By / Aug 22

What is the “Ice Bucket Challenge”?

The Ice Bucket Challenge is a campaign started by the ALS Association to raise awareness and donations for ALS. The challenge involves people getting doused with buckets of ice water on video, posting that video to social media, then nominating others to do the same, all in an effort to raise ALS awareness. According to the ALS Association, people can either accept the challenge or make a donation to an ALS charity of their choice, or do both.

What is ALS?

ALS is the initialism for Amyotrophic lateral sclerosis, sometimes called Lou Gehrig's disease or classical motor neuron disease. ALS is a neurological disease that attacks the nerve cells responsible for controlling voluntary muscles. Unable to function, the muscles gradually weaken, waste away, and twitch. The disease become progressively worse the ability of the brain to start and control voluntary movement is lost, eventually resulting in death. The cause of ALS is not known, and scientists do not yet know why ALS strikes some people and not others. About 30,000 Americans now have ALS.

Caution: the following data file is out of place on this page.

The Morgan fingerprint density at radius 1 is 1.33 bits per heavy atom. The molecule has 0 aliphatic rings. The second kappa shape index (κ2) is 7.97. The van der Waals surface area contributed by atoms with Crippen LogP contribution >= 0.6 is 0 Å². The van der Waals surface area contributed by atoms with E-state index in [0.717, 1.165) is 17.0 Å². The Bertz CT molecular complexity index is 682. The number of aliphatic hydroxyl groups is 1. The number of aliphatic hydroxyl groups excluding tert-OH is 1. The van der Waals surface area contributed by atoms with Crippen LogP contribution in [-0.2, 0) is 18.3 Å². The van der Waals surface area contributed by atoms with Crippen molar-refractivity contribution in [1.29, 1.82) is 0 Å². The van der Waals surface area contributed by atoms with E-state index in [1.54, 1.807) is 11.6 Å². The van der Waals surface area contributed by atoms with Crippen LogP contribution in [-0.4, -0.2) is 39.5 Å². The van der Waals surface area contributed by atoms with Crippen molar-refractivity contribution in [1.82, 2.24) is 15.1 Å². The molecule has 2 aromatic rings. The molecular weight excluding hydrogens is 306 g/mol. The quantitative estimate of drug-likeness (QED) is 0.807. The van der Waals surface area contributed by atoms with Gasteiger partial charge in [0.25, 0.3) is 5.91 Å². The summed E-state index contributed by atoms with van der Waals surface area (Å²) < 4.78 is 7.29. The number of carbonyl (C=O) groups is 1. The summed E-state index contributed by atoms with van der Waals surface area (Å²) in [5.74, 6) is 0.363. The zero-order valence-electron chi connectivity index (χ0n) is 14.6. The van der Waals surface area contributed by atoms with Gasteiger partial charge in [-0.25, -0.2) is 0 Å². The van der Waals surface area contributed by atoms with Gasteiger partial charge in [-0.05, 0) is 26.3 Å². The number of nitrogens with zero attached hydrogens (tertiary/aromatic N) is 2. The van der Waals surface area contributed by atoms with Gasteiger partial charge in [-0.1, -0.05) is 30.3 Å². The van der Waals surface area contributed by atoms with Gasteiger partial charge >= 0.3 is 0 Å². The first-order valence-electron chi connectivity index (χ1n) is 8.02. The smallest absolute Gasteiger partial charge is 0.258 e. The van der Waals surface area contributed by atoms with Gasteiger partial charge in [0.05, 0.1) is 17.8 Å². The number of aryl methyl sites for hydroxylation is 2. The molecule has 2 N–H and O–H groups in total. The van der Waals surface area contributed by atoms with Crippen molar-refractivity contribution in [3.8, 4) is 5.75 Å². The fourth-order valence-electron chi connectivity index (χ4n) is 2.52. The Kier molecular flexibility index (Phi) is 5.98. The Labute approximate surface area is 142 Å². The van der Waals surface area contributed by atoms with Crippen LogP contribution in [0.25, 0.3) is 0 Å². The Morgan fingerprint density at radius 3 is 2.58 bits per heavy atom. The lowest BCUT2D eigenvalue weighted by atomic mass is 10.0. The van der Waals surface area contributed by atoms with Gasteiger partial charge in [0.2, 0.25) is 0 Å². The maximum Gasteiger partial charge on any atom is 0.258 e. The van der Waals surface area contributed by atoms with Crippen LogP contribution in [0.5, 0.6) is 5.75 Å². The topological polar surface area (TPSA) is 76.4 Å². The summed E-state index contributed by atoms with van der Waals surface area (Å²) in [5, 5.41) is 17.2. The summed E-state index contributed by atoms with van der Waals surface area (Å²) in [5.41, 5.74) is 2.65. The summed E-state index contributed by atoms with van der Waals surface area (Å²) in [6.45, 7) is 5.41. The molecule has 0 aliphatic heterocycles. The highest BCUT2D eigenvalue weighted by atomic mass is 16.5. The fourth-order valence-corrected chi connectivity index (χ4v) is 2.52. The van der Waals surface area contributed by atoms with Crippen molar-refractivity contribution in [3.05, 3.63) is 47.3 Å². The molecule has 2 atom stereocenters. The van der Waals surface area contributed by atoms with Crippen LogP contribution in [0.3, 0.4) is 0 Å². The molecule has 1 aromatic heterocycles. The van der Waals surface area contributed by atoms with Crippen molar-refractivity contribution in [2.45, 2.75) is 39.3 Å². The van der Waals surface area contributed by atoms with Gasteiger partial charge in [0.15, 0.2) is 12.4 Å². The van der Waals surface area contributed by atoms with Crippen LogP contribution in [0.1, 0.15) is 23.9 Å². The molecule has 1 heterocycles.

Why do some people have ethical concerns with the challenge?

There have been some concerns registered on social media about the charity sponsoring the challenge, the ALS Association, and whether donors are contributing to an organization that supports embryonic stem cell research. Based on reporting from the American Life League, a spokeswoman from ALSA wrote the following:

The ALS Association primarily funds adult stem cell research.  Currently, The Association is funding one study using embryonic stem cells (ESC), and the stem cell line was established many years ago under ethical guidelines set by the National Institute of Neurological Disorders and Stroke (NINDS); this research is funded by one specific donor, who is committed to this area of research.  In fact, donors may stipulate that their funds not be invested in this study or any stem cell project. Under very strict guidelines, The Association may fund embryonic stem cell research in the future.